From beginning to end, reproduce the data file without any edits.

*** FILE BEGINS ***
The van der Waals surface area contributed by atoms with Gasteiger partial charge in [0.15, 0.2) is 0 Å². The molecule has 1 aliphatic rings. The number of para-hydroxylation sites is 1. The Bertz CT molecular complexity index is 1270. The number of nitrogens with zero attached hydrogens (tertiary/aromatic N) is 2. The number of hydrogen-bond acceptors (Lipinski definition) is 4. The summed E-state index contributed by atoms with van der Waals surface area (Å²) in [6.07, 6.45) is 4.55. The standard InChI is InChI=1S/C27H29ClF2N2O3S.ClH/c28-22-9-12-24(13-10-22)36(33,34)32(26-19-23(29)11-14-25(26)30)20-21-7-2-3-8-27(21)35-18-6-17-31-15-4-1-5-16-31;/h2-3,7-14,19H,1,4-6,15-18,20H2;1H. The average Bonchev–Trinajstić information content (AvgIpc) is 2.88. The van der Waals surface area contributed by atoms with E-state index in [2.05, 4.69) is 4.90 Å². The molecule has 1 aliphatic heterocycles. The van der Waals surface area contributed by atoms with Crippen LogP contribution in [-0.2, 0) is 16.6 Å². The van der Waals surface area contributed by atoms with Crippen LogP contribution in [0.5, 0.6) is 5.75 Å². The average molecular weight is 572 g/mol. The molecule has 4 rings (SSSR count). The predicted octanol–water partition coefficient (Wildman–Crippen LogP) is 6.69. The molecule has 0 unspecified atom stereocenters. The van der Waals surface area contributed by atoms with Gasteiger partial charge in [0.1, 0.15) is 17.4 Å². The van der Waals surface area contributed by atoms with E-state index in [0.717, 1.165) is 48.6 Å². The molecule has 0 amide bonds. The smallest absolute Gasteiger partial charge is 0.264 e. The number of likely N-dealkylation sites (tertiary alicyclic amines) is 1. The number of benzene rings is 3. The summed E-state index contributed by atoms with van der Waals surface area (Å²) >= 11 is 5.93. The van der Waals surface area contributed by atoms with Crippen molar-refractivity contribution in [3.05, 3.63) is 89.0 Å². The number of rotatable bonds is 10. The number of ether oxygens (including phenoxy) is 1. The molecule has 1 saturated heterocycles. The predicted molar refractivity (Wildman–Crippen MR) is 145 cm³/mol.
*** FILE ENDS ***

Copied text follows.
The van der Waals surface area contributed by atoms with Gasteiger partial charge in [0.15, 0.2) is 0 Å². The molecule has 1 aliphatic rings. The number of para-hydroxylation sites is 1. The Bertz CT molecular complexity index is 1270. The number of nitrogens with zero attached hydrogens (tertiary/aromatic N) is 2. The number of hydrogen-bond acceptors (Lipinski definition) is 4. The summed E-state index contributed by atoms with van der Waals surface area (Å²) in [6.07, 6.45) is 4.55. The standard InChI is InChI=1S/C27H29ClF2N2O3S.ClH/c28-22-9-12-24(13-10-22)36(33,34)32(26-19-23(29)11-14-25(26)30)20-21-7-2-3-8-27(21)35-18-6-17-31-15-4-1-5-16-31;/h2-3,7-14,19H,1,4-6,15-18,20H2;1H. The average Bonchev–Trinajstić information content (AvgIpc) is 2.88. The van der Waals surface area contributed by atoms with E-state index in [2.05, 4.69) is 4.90 Å². The molecule has 1 aliphatic heterocycles. The van der Waals surface area contributed by atoms with Crippen LogP contribution in [-0.2, 0) is 16.6 Å². The van der Waals surface area contributed by atoms with Crippen LogP contribution in [0.5, 0.6) is 5.75 Å². The average molecular weight is 572 g/mol. The molecule has 4 rings (SSSR count). The predicted octanol–water partition coefficient (Wildman–Crippen LogP) is 6.69. The molecule has 0 unspecified atom stereocenters. The van der Waals surface area contributed by atoms with Gasteiger partial charge in [0.1, 0.15) is 17.4 Å². The van der Waals surface area contributed by atoms with E-state index in [0.717, 1.165) is 48.6 Å². The molecule has 0 amide bonds. The smallest absolute Gasteiger partial charge is 0.264 e. The number of likely N-dealkylation sites (tertiary alicyclic amines) is 1. The number of benzene rings is 3. The summed E-state index contributed by atoms with van der Waals surface area (Å²) >= 11 is 5.93. The van der Waals surface area contributed by atoms with Crippen molar-refractivity contribution in [3.05, 3.63) is 89.0 Å². The number of rotatable bonds is 10. The number of ether oxygens (including phenoxy) is 1. The molecule has 1 saturated heterocycles. The predicted molar refractivity (Wildman–Crippen MR) is 145 cm³/mol.